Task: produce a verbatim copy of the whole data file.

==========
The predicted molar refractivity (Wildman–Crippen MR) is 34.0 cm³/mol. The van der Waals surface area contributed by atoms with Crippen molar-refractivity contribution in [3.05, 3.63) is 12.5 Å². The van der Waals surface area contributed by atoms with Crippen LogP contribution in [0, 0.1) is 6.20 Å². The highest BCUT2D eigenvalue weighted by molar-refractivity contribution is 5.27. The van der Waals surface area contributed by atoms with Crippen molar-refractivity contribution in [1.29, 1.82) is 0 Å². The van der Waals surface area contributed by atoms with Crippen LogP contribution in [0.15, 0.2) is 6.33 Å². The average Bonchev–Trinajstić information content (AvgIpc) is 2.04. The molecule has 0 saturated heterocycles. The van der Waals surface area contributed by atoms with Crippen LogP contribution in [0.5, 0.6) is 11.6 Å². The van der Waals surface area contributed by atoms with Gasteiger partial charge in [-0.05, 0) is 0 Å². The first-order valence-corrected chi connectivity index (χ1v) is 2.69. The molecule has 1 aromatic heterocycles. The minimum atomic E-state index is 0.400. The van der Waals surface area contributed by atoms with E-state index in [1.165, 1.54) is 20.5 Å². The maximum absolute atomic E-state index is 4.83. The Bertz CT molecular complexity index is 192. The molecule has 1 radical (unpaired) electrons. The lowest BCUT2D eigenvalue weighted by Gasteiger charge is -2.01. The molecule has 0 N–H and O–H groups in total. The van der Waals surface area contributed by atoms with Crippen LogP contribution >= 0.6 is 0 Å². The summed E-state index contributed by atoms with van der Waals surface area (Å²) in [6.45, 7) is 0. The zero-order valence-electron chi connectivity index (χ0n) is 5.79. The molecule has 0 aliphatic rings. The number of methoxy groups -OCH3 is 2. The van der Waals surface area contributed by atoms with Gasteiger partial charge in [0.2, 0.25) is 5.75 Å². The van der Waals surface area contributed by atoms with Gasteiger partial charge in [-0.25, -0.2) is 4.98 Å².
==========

The predicted molar refractivity (Wildman–Crippen MR) is 34.0 cm³/mol. The van der Waals surface area contributed by atoms with Crippen molar-refractivity contribution in [3.05, 3.63) is 12.5 Å². The van der Waals surface area contributed by atoms with Crippen LogP contribution in [0, 0.1) is 6.20 Å². The highest BCUT2D eigenvalue weighted by molar-refractivity contribution is 5.27. The van der Waals surface area contributed by atoms with Crippen molar-refractivity contribution in [1.29, 1.82) is 0 Å². The van der Waals surface area contributed by atoms with Crippen LogP contribution in [0.15, 0.2) is 6.33 Å². The average Bonchev–Trinajstić information content (AvgIpc) is 2.04. The molecule has 0 saturated heterocycles. The van der Waals surface area contributed by atoms with Crippen LogP contribution in [0.5, 0.6) is 11.6 Å². The van der Waals surface area contributed by atoms with Gasteiger partial charge in [-0.05, 0) is 0 Å². The first-order valence-corrected chi connectivity index (χ1v) is 2.69. The molecule has 1 aromatic heterocycles. The minimum atomic E-state index is 0.400. The van der Waals surface area contributed by atoms with E-state index in [1.165, 1.54) is 20.5 Å². The maximum absolute atomic E-state index is 4.83. The Bertz CT molecular complexity index is 192. The molecule has 1 radical (unpaired) electrons. The lowest BCUT2D eigenvalue weighted by Gasteiger charge is -2.01. The molecule has 0 N–H and O–H groups in total. The van der Waals surface area contributed by atoms with Crippen LogP contribution >= 0.6 is 0 Å². The summed E-state index contributed by atoms with van der Waals surface area (Å²) in [6.45, 7) is 0. The zero-order valence-electron chi connectivity index (χ0n) is 5.79. The molecule has 0 aliphatic rings. The number of methoxy groups -OCH3 is 2. The van der Waals surface area contributed by atoms with Gasteiger partial charge in [0.2, 0.25) is 5.75 Å². The van der Waals surface area contributed by atoms with Gasteiger partial charge in [-0.25, -0.2) is 4.98 Å².